It’s been a good year for Osage oranges (Maclura pomifera). Now, in mid-to late-autumn, the grapefruit-sized “monkey brains” (as Osage orange fruits are commonly called) litter the ground, turning from chartreuse to brown as they soften and decay. What are these weird trees?
Osage orange trees are not native to Ohio. Rather, they originated in the south-central US, around Texas and Oklahoma. European settlers who crossed the Mississippi into that territory discovered that the Native Americans living there—the Osage Nation—highly valued the wood of a particular tree for constructing hunting bows. Those Frenchmen coined the name “bois d’arc” (wood of the bow) for the tree, and the simplified version of that term, bodark, remains in use, alongside Osage orange, hedge apple, mock orange, yellowwood and others.
Settlers subsequently discovered additional values for this tree. The wood is strong and flexible—ideal not only for bows but also for wagon wheels and axles. Osage orange wood also is durable and resists rot; it makes excellent fence posts and tool handles. And in the wilderness, Osage orange wood could be split and the interior wood splintered to build a fire, even in wet conditions. The dense wood (30% denser than oak) burns hotter than any other native tree. Beyond that, the hard, yellow wood is appealing for carving into pens, musical instruments, and other items, and it yields an attractive yellow dye.
More relevant to how Osage orange came to Ohio, the trees themselves proved useful. With their tangled growth form and sharp thorns, a close-grown row of Osage orange trees forms a nearly impenetrable barrier. As such, hedges of Osage orange were perfect for creating natural fences to define property boundaries and enclose livestock. Trees were planted across the Midwest for that purpose. The practice diminished after the introduction of barbed wire in the late 1800s, but windbreak hedges of Osage orange remain common in the Plains states. The trees we see in Ohio today likely derive mostly from those planted many decades ago for their utilitarian purposes.
Although the Osage orange name recognizes the fruit’s superficial resemblance to an unripe (large!) orange, the tree is not a citrus. Rather, it is in the Moraceae family, along with mulberries, figs and jackfruit. Like those other fruits, Osage orange fruits technically are “syncarps” or collective fruits, meaning they form from a cluster of fruiting flowers. Each of the individual fruits in that collective consists of an elongated green pulpy flesh, with a single seed buried in the fruit interior. The pulp produces a white latex that oozes out if the fruit is damaged.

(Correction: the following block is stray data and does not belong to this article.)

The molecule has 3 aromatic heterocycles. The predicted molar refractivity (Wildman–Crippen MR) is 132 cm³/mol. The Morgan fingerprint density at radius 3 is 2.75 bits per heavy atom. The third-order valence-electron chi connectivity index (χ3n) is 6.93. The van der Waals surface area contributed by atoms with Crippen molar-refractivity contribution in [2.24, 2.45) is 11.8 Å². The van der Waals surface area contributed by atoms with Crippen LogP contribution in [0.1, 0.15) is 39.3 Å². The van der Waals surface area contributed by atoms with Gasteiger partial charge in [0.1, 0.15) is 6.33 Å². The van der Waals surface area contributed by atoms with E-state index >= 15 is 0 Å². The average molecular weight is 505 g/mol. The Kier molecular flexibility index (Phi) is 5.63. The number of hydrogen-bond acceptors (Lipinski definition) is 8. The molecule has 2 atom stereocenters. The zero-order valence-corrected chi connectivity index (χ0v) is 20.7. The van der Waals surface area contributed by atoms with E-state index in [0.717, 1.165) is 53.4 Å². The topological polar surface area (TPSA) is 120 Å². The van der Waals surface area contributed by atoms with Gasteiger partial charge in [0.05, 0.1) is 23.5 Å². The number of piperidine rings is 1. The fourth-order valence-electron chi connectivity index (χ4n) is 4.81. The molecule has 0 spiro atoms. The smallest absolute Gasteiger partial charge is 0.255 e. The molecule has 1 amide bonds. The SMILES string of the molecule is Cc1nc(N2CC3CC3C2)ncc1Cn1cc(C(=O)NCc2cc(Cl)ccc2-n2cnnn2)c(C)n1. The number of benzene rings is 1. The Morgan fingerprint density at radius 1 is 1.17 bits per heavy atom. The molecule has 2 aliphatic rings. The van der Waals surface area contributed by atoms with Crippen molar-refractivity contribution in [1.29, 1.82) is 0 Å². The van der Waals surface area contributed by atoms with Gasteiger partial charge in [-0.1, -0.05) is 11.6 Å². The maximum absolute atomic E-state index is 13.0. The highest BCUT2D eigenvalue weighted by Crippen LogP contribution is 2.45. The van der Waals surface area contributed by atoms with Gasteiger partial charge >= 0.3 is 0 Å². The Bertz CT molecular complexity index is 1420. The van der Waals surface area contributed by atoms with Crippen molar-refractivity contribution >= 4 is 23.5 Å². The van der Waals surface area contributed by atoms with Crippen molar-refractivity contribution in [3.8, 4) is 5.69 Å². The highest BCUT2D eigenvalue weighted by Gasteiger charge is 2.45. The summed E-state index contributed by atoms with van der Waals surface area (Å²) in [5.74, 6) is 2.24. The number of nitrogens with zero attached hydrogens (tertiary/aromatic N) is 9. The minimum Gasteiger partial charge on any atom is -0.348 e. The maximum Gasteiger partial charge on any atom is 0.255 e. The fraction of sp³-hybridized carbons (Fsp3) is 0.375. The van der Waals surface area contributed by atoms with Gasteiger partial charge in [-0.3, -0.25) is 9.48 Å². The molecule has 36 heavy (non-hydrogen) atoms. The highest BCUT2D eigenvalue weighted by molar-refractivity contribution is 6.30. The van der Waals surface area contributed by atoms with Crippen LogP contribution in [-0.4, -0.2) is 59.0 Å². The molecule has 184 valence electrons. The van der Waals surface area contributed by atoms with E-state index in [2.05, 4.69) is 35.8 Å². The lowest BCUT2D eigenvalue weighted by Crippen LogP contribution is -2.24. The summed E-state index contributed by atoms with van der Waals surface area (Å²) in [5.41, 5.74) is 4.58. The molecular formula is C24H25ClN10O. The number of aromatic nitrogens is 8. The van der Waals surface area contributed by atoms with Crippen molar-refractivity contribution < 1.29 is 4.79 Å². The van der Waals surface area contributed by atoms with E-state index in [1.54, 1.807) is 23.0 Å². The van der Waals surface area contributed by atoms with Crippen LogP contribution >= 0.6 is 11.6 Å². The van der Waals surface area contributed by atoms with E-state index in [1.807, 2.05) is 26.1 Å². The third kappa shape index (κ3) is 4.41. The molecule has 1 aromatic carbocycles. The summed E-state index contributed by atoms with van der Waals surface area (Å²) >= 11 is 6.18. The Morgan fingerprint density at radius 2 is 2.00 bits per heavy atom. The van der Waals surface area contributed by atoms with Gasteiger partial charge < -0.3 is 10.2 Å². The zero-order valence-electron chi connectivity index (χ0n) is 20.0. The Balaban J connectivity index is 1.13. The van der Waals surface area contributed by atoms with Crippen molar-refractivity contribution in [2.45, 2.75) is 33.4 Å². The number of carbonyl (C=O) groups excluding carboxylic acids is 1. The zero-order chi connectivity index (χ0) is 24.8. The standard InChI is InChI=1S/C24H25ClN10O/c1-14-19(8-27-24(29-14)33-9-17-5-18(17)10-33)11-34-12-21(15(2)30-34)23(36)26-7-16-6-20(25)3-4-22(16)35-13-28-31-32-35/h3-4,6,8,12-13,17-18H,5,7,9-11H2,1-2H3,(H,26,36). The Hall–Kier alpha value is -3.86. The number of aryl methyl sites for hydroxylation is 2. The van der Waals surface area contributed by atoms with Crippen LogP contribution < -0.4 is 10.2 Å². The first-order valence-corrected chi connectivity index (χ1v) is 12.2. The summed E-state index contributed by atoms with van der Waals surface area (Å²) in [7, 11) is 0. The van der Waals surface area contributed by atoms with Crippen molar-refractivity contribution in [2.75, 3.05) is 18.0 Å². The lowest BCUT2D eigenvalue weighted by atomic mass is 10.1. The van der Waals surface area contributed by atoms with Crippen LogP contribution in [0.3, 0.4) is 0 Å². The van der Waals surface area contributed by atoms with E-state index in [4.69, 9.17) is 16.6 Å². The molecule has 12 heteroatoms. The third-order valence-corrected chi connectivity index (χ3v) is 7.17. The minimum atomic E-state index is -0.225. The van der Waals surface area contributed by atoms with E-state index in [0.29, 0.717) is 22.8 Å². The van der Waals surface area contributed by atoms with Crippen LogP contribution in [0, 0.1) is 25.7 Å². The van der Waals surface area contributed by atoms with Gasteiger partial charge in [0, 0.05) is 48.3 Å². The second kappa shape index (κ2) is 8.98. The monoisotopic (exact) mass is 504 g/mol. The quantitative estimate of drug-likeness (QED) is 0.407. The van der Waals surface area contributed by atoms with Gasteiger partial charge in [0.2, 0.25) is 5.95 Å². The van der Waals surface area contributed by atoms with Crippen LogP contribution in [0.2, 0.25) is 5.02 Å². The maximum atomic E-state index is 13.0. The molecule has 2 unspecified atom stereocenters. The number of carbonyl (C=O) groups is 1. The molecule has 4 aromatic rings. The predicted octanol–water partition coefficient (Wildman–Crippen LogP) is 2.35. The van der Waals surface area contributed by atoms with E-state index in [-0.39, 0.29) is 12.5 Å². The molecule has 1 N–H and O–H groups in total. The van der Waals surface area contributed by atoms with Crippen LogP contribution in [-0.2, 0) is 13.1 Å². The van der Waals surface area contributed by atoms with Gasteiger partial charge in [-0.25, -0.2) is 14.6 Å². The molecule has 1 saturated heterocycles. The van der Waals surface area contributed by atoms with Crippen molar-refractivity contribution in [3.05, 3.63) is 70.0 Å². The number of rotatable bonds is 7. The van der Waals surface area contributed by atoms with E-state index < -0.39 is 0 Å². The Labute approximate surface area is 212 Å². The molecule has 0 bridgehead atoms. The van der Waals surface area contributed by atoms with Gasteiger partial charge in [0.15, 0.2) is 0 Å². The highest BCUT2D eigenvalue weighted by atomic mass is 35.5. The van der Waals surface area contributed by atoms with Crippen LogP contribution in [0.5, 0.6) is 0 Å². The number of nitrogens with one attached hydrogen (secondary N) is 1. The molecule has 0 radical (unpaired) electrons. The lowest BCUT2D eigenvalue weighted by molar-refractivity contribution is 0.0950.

Osage orange and related Maclura species have been used in folk medicine around the world, including by Native Americans. Chemicals isolated from Osage orange leaves, seeds and latex have potential value in treating conditions ranging from cancer and Alzheimer’s disease to gastric ulcers and viral or fungal infections. Extracts have been incorporated into health care and beauty products, too, and the fruits have been touted (with weak evidence) as insect repellants.
According to Wikipedia, Osage orange fruits have “a cucumber-like flavor.” However, they are generally considered inedible, for humans and even for wildlife. Squirrels do eat some of the seeds from rotting fruits, but hedge apples generally just lie in place where they fall.
Ordinarily, trees produce fruits as bribes to attract fruit-eating animals, which subsequently deposit undigested seeds in new habitat. In other words, fruits are a plant’s way of sending their offspring out into the world. So, why would a tree invest so much energy in producing large fruits with such limited attraction to consumers, and such limited dispersal ability?
Biologists believe that the answer lies in history. Fruits evolve alongside other members of their ecological communities. Osage oranges may not attract consumers today—but it wasn’t always that way. During the time of the most recent ice ages—known as the Pleistocene epoch—North America was home to a diverse array of large herbivores. Camels and llamas, giant (3 ton!) ground sloths, shrub oxen, woodland muskox, and mammoths and mastodons all roamed the countryside. These animals would have been fully capable of eating Osage orange fruits. Then, about 10-15,000 years ago, the continent’s large mammals mostly went extinct. That demise probably reflected the combined effects of human hunting—humans had recently arrived to North America from Asia—and climate change as the last ice age ended. Whatever the cause, mammoths and ground sloths disappeared; but the trees survived. And so Osage orange now is thought of as an ecological anachronism: a plant that remains alive and well, but whose ecological counterparts—the animals that ate its fruits and dispersed its offspring—are missing.
Osage oranges may yet enter the market as ornamental trees. There are separate male and female trees, and so male trees, which don’t produce fruit, are more desirable as plantings. Selective breeding also has made inroads at reducing or eliminating thorns, but with somewhat limited success. For now, Osage orange remains an interesting member of our forest communities, producing a notable THUD when it drops a fruit and serving as a reminder of our wild past. Next time you look at a fruit-laden Osage orange tree, just picture a mammoth strolling by for a snack!
Article and photo contributed by Dr. David L. Goldstein, Emeritus Professor, Department of Biological Sciences, Wright State University.